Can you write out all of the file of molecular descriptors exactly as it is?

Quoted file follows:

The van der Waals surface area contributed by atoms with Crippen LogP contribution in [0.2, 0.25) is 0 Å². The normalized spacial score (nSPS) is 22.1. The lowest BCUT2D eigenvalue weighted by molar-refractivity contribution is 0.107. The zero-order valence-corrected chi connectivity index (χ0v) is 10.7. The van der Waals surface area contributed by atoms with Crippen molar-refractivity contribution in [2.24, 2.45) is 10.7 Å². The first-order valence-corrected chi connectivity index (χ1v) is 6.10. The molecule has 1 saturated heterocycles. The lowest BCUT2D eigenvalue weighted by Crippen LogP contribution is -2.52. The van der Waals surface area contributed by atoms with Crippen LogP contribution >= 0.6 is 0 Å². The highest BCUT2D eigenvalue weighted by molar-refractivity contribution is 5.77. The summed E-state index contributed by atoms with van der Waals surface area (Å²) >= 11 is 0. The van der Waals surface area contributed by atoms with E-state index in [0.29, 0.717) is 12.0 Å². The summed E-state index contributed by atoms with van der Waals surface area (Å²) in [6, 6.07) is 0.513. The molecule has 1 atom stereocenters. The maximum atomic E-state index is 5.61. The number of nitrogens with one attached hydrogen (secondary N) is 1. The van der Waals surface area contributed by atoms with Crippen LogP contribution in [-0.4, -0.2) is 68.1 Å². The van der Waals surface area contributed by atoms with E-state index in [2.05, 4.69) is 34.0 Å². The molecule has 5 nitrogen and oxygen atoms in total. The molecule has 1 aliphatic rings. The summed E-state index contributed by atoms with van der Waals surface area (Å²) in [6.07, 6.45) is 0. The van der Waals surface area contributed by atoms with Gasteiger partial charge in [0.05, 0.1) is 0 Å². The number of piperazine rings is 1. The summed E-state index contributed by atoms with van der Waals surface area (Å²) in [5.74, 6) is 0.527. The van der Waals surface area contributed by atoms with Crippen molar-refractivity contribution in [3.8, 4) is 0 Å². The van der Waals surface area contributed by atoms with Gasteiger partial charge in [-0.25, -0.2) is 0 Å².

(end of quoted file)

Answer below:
The van der Waals surface area contributed by atoms with Crippen LogP contribution in [0.2, 0.25) is 0 Å². The normalized spacial score (nSPS) is 22.1. The lowest BCUT2D eigenvalue weighted by molar-refractivity contribution is 0.107. The zero-order valence-corrected chi connectivity index (χ0v) is 10.7. The van der Waals surface area contributed by atoms with Crippen molar-refractivity contribution in [2.24, 2.45) is 10.7 Å². The first-order valence-corrected chi connectivity index (χ1v) is 6.10. The molecule has 1 saturated heterocycles. The lowest BCUT2D eigenvalue weighted by Crippen LogP contribution is -2.52. The van der Waals surface area contributed by atoms with Crippen LogP contribution >= 0.6 is 0 Å². The highest BCUT2D eigenvalue weighted by molar-refractivity contribution is 5.77. The summed E-state index contributed by atoms with van der Waals surface area (Å²) >= 11 is 0. The van der Waals surface area contributed by atoms with E-state index in [0.29, 0.717) is 12.0 Å². The summed E-state index contributed by atoms with van der Waals surface area (Å²) in [6, 6.07) is 0.513. The molecule has 1 atom stereocenters. The maximum atomic E-state index is 5.61. The number of nitrogens with one attached hydrogen (secondary N) is 1. The van der Waals surface area contributed by atoms with Crippen LogP contribution in [-0.4, -0.2) is 68.1 Å². The van der Waals surface area contributed by atoms with E-state index in [2.05, 4.69) is 34.0 Å². The molecule has 5 nitrogen and oxygen atoms in total. The molecule has 1 aliphatic rings. The summed E-state index contributed by atoms with van der Waals surface area (Å²) in [6.07, 6.45) is 0. The van der Waals surface area contributed by atoms with Gasteiger partial charge in [0.05, 0.1) is 0 Å². The number of piperazine rings is 1. The summed E-state index contributed by atoms with van der Waals surface area (Å²) in [5.74, 6) is 0.527. The van der Waals surface area contributed by atoms with Crippen molar-refractivity contribution in [3.8, 4) is 0 Å². The van der Waals surface area contributed by atoms with Gasteiger partial charge in [-0.25, -0.2) is 0 Å².